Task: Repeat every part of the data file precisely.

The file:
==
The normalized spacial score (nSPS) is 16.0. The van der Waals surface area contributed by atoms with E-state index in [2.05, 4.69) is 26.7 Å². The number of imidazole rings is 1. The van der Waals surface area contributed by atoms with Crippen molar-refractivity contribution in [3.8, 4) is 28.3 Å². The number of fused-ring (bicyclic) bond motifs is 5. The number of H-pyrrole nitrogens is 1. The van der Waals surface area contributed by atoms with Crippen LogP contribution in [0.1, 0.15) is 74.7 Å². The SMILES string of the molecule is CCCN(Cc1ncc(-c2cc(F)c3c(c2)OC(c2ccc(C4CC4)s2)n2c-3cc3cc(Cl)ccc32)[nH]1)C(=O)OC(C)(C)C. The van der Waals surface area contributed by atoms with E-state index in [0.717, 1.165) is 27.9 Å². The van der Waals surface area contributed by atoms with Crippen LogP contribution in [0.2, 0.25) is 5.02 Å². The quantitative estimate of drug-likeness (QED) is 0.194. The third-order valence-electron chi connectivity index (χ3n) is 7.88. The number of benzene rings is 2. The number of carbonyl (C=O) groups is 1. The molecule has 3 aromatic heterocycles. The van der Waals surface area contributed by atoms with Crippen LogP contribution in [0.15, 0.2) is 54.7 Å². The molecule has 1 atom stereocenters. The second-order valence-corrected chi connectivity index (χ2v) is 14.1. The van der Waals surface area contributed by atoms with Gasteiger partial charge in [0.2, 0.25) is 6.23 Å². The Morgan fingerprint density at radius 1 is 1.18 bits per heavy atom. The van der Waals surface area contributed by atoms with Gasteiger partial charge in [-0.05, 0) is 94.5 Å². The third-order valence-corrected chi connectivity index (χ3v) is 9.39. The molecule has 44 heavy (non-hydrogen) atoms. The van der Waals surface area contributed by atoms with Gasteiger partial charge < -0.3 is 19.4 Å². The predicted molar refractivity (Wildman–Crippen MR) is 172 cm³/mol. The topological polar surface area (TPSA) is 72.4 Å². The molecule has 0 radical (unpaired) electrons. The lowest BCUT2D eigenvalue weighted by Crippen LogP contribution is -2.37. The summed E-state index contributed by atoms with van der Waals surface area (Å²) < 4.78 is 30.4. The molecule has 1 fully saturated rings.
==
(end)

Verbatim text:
The normalized spacial score (nSPS) is 16.0. The van der Waals surface area contributed by atoms with E-state index in [2.05, 4.69) is 26.7 Å². The number of imidazole rings is 1. The van der Waals surface area contributed by atoms with Crippen molar-refractivity contribution in [3.8, 4) is 28.3 Å². The number of fused-ring (bicyclic) bond motifs is 5. The number of H-pyrrole nitrogens is 1. The van der Waals surface area contributed by atoms with Crippen LogP contribution in [0.1, 0.15) is 74.7 Å². The SMILES string of the molecule is CCCN(Cc1ncc(-c2cc(F)c3c(c2)OC(c2ccc(C4CC4)s2)n2c-3cc3cc(Cl)ccc32)[nH]1)C(=O)OC(C)(C)C. The van der Waals surface area contributed by atoms with E-state index in [0.717, 1.165) is 27.9 Å². The van der Waals surface area contributed by atoms with Crippen LogP contribution in [0.2, 0.25) is 5.02 Å². The quantitative estimate of drug-likeness (QED) is 0.194. The third-order valence-electron chi connectivity index (χ3n) is 7.88. The number of benzene rings is 2. The number of carbonyl (C=O) groups is 1. The molecule has 3 aromatic heterocycles. The van der Waals surface area contributed by atoms with Crippen LogP contribution in [0.15, 0.2) is 54.7 Å². The molecule has 1 atom stereocenters. The second-order valence-corrected chi connectivity index (χ2v) is 14.1. The van der Waals surface area contributed by atoms with Gasteiger partial charge in [0.2, 0.25) is 6.23 Å². The Morgan fingerprint density at radius 1 is 1.18 bits per heavy atom. The van der Waals surface area contributed by atoms with Gasteiger partial charge in [-0.05, 0) is 94.5 Å². The third-order valence-corrected chi connectivity index (χ3v) is 9.39. The molecule has 44 heavy (non-hydrogen) atoms. The van der Waals surface area contributed by atoms with Gasteiger partial charge < -0.3 is 19.4 Å². The predicted molar refractivity (Wildman–Crippen MR) is 172 cm³/mol. The topological polar surface area (TPSA) is 72.4 Å². The molecule has 0 radical (unpaired) electrons. The lowest BCUT2D eigenvalue weighted by Crippen LogP contribution is -2.37. The summed E-state index contributed by atoms with van der Waals surface area (Å²) < 4.78 is 30.4. The molecule has 1 fully saturated rings.